- The Washington Times - Wednesday, March 17, 2021

State-run media in Myanmar reported a staffer affiliated with the Open Society Foundations, the philanthropic outfit founded by billionaire George Soros, has been detained and questioned for allegations of financial misconduct.

Eleven other Open Society officials are being sought for questioning, Reuters wrote.

Ruh-roh, Scooby. This is what happens when billionaire meddlers meddle with other nations’ governments: They risk angering other nations’ governments.



The Soros-tied organization is accused of funneling funds to the opposition forces of a coup that went forth in February. And yes, perhaps the Soros money was siding with the cause of democracy and freedom; military forces had taken over and usurped the elected Aung San Suu Kyi’s right to rule, and cracked down on opposing protesters.

But Myanmar is its own nation.

Suu Kyi isn’t exactly a friend to Rohingya Muslims, the targets of ongoing genocide.

And Soros via his billions and various foundations does has a habit of tinkering where he doesn’t belong, trying to exert massive influence over entire governments and people.

“The Open Society Foundations are deeply concerned by reports that an OSM (Open Society Myanmar) staff member has been detained in Myanmar,” the Open Society Foundations said in a statement to Reuters. “We call for her immediate release. We are alarmed by reports that authorities are seeking to interrogate other staff members.”

Other media outlets report Myanmar military authorities have seized the bank accounts of OSF-Myanmar and issued actual arrest warrants for the 11 other at-large OSF officials, including the leadership.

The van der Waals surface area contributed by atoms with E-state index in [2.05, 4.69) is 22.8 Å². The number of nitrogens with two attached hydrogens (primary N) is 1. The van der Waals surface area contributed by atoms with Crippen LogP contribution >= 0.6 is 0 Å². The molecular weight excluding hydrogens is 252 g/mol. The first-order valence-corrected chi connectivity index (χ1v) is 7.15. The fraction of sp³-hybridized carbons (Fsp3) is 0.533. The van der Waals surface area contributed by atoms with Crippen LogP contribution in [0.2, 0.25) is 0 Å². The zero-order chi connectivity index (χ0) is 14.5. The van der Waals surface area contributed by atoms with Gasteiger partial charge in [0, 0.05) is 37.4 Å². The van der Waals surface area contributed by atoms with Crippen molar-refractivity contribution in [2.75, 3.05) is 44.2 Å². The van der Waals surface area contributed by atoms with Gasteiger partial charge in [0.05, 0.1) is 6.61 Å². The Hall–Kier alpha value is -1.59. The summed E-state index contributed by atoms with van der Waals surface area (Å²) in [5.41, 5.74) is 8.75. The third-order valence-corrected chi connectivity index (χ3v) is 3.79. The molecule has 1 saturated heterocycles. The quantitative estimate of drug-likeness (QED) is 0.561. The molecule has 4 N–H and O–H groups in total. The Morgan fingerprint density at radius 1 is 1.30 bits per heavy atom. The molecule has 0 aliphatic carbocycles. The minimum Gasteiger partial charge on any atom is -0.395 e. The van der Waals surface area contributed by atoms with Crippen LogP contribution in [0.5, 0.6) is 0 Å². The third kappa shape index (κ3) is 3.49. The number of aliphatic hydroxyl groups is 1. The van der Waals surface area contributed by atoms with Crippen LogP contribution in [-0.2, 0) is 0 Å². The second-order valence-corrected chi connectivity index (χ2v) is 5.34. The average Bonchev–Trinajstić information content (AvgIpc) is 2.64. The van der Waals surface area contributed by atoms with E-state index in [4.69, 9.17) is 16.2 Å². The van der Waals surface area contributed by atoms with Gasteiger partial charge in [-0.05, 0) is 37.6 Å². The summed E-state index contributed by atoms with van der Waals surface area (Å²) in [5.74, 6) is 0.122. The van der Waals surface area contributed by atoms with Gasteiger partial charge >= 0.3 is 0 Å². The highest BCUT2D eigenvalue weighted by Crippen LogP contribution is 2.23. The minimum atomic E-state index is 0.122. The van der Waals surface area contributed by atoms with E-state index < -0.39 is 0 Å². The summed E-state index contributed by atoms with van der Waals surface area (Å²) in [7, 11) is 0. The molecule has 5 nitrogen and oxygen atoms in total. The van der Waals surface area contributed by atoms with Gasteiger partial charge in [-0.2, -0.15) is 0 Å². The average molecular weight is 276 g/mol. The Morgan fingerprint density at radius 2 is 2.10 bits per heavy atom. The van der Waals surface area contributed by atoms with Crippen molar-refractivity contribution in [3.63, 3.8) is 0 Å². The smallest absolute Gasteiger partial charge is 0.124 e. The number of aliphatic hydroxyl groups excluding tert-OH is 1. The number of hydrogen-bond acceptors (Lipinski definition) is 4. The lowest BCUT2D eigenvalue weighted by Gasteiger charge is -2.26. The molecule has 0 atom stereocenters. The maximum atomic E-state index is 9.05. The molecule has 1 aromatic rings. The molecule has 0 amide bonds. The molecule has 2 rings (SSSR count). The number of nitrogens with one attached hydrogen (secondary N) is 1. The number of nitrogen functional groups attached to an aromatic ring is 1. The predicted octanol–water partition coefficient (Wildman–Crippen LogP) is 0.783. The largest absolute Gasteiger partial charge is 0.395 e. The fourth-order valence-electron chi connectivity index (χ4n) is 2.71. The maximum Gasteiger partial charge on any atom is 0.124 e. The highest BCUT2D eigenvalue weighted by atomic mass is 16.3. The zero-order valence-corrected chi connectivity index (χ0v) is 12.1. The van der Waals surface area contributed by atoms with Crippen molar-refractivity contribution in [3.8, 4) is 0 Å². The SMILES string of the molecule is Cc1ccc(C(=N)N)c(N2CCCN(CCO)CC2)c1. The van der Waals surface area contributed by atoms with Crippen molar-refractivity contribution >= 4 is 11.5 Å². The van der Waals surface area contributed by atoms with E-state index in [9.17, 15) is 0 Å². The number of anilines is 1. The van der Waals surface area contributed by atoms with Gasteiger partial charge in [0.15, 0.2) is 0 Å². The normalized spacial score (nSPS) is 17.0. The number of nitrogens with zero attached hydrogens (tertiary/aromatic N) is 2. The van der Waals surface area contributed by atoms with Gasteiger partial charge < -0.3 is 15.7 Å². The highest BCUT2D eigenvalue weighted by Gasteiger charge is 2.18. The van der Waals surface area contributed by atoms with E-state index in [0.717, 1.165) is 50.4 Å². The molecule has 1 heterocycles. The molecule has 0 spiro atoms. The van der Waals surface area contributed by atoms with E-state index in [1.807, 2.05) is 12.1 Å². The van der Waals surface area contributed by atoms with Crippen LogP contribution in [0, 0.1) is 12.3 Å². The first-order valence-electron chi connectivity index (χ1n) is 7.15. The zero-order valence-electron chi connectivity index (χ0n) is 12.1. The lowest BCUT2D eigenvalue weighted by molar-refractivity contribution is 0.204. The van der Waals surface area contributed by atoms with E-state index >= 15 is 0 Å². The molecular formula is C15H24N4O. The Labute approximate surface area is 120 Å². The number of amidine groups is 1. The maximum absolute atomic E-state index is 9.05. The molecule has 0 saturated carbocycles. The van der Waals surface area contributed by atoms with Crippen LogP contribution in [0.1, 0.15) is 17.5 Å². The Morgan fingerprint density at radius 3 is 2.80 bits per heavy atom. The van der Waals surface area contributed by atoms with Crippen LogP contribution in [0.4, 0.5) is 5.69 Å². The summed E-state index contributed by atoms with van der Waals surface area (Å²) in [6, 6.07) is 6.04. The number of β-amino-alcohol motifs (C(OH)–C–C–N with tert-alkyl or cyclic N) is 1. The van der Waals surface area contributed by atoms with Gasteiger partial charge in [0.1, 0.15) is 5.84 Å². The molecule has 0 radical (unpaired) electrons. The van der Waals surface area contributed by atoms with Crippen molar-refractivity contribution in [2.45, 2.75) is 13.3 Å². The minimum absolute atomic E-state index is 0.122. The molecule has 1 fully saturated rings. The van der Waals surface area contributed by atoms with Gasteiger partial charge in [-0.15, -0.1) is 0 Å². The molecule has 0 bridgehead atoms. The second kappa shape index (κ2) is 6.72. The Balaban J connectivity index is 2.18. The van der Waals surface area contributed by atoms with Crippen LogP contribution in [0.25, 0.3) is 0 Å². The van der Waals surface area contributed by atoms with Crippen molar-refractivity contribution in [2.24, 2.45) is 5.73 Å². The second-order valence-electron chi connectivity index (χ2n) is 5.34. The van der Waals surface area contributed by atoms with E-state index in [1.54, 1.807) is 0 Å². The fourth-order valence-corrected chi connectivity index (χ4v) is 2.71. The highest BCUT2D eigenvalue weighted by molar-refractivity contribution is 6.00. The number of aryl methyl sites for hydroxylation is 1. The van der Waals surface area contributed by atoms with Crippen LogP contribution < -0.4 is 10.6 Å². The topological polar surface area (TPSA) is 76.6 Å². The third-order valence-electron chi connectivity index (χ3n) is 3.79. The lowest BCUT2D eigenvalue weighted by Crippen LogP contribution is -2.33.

“The Global New Light of Myanmar newspaper, which has been for years a mouthpiece of the military, said OSM transferred funds without seeking permission from the Foreign Exchange Management Department,” Reuters wrote. “The group then exchanged $1.4 million into Myanmar’s kyat currency ‘without following the necessary rules and regulations.’ … [The] paper suggested that unidentified non-governmental organizations were ‘providing cash assistance to [civil disobedience] movements.’”

Open Society’s finance officer, Phyu Pa Pa Thaw, has been reportedly in the interrogation seat for days now, asked to explain “that cash flow into the CDM movement,” Reuters also wrote.

Open Society denies.

“These allegations suggest a worrying attempt to attack and discredit those who wish for a return to peace and democracy in Myanmar,” Open Society said in a statement.

Perhaps.

Then again: Soros does have a nasty habit of sticking his nose where it doesn’t really belong.

In America, Soros-tied money has found its way into dozens of local district attorneys’ and attorneys general races in recent years — races that are normally small dollar affairs that generate little voting interest. And once these local positions were purchased, my how the law enforcement system at the community levels changed.

“George Soros’ quiet overhaul of the U.S. justice system,” as Politico put it, in a 2016 headlines.

“Secret money, Soros money shake up State Attorney’s primary,” The Sun Sentinel reported in August 2020.

Soros resources help district attorney races go liberal,” Fox News wrote in November 2020.

Soros is frequently trying to buy influence in government — and then sway the system as far left as it can swing. America the free doesn’t arrest people for doing that. America calls that a First Amendment right. But Myanmar, land of the chaotic government, home of the military rule?

Myanmar maybe has had enough. And honestly, it doesn’t come as that big of a surprise.

• Cheryl Chumley can be reached at cchumley@washingtontimes.com or on Twitter, @ckchumley. Listen to her podcast “Bold and Blunt” by clicking HERE. And never miss her column; subscribe to her newsletter by clicking HERE. Her latest book, “Socialists Don’t Sleep: Christians Must Rise Or America Will Fall,” is available by clicking HERE.

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